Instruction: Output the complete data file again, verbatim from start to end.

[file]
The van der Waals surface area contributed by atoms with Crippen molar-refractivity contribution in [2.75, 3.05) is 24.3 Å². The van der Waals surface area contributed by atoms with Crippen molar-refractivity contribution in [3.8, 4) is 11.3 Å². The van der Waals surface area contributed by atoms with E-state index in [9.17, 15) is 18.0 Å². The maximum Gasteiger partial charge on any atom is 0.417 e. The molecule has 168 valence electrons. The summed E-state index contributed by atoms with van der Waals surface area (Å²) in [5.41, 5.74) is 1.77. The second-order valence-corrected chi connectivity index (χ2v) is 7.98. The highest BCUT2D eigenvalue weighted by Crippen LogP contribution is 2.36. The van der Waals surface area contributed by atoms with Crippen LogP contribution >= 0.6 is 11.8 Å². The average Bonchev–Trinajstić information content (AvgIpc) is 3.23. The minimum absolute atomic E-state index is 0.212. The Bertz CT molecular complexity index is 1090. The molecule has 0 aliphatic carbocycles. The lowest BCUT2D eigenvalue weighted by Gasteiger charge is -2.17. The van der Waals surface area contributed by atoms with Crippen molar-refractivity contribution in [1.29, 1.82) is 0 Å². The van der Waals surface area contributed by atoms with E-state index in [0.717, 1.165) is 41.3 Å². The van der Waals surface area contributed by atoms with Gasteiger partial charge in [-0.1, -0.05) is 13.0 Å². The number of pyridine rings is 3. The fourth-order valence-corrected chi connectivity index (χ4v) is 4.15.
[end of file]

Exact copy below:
The van der Waals surface area contributed by atoms with Crippen molar-refractivity contribution in [2.75, 3.05) is 24.3 Å². The van der Waals surface area contributed by atoms with Crippen molar-refractivity contribution in [3.8, 4) is 11.3 Å². The van der Waals surface area contributed by atoms with E-state index in [9.17, 15) is 18.0 Å². The maximum Gasteiger partial charge on any atom is 0.417 e. The molecule has 168 valence electrons. The summed E-state index contributed by atoms with van der Waals surface area (Å²) in [5.41, 5.74) is 1.77. The second-order valence-corrected chi connectivity index (χ2v) is 7.98. The highest BCUT2D eigenvalue weighted by Crippen LogP contribution is 2.36. The van der Waals surface area contributed by atoms with Crippen LogP contribution >= 0.6 is 11.8 Å². The average Bonchev–Trinajstić information content (AvgIpc) is 3.23. The minimum absolute atomic E-state index is 0.212. The Bertz CT molecular complexity index is 1090. The molecule has 0 aliphatic carbocycles. The lowest BCUT2D eigenvalue weighted by Gasteiger charge is -2.17. The van der Waals surface area contributed by atoms with Crippen molar-refractivity contribution in [1.29, 1.82) is 0 Å². The van der Waals surface area contributed by atoms with E-state index in [0.717, 1.165) is 41.3 Å². The van der Waals surface area contributed by atoms with Gasteiger partial charge in [-0.1, -0.05) is 13.0 Å². The number of pyridine rings is 3. The fourth-order valence-corrected chi connectivity index (χ4v) is 4.15.